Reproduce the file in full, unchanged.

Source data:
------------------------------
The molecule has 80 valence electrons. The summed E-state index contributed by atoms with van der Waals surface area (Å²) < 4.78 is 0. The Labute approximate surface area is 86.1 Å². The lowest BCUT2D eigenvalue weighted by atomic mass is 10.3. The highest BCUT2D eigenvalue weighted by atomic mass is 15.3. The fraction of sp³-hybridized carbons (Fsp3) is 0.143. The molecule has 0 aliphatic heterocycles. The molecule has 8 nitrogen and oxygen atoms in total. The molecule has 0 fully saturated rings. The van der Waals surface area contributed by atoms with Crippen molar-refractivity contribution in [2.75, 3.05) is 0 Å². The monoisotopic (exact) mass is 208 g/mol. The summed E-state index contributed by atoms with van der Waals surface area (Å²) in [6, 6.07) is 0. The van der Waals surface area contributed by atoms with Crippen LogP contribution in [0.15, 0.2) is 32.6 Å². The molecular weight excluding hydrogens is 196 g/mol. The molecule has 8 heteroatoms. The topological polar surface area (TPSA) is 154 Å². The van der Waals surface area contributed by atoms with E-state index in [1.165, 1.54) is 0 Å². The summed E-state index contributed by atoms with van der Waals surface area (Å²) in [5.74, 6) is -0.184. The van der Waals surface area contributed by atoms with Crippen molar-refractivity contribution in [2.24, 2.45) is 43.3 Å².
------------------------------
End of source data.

The molecule has 80 valence electrons. The summed E-state index contributed by atoms with van der Waals surface area (Å²) < 4.78 is 0. The Labute approximate surface area is 86.1 Å². The lowest BCUT2D eigenvalue weighted by atomic mass is 10.3. The highest BCUT2D eigenvalue weighted by atomic mass is 15.3. The fraction of sp³-hybridized carbons (Fsp3) is 0.143. The molecule has 0 aliphatic heterocycles. The molecule has 8 nitrogen and oxygen atoms in total. The molecule has 0 fully saturated rings. The van der Waals surface area contributed by atoms with Crippen molar-refractivity contribution in [2.75, 3.05) is 0 Å². The monoisotopic (exact) mass is 208 g/mol. The summed E-state index contributed by atoms with van der Waals surface area (Å²) in [6, 6.07) is 0. The van der Waals surface area contributed by atoms with Crippen LogP contribution in [0.15, 0.2) is 32.6 Å². The molecular weight excluding hydrogens is 196 g/mol. The molecule has 8 heteroatoms. The topological polar surface area (TPSA) is 154 Å². The van der Waals surface area contributed by atoms with E-state index in [1.165, 1.54) is 0 Å². The summed E-state index contributed by atoms with van der Waals surface area (Å²) in [5.74, 6) is -0.184. The van der Waals surface area contributed by atoms with Crippen molar-refractivity contribution in [2.24, 2.45) is 43.3 Å².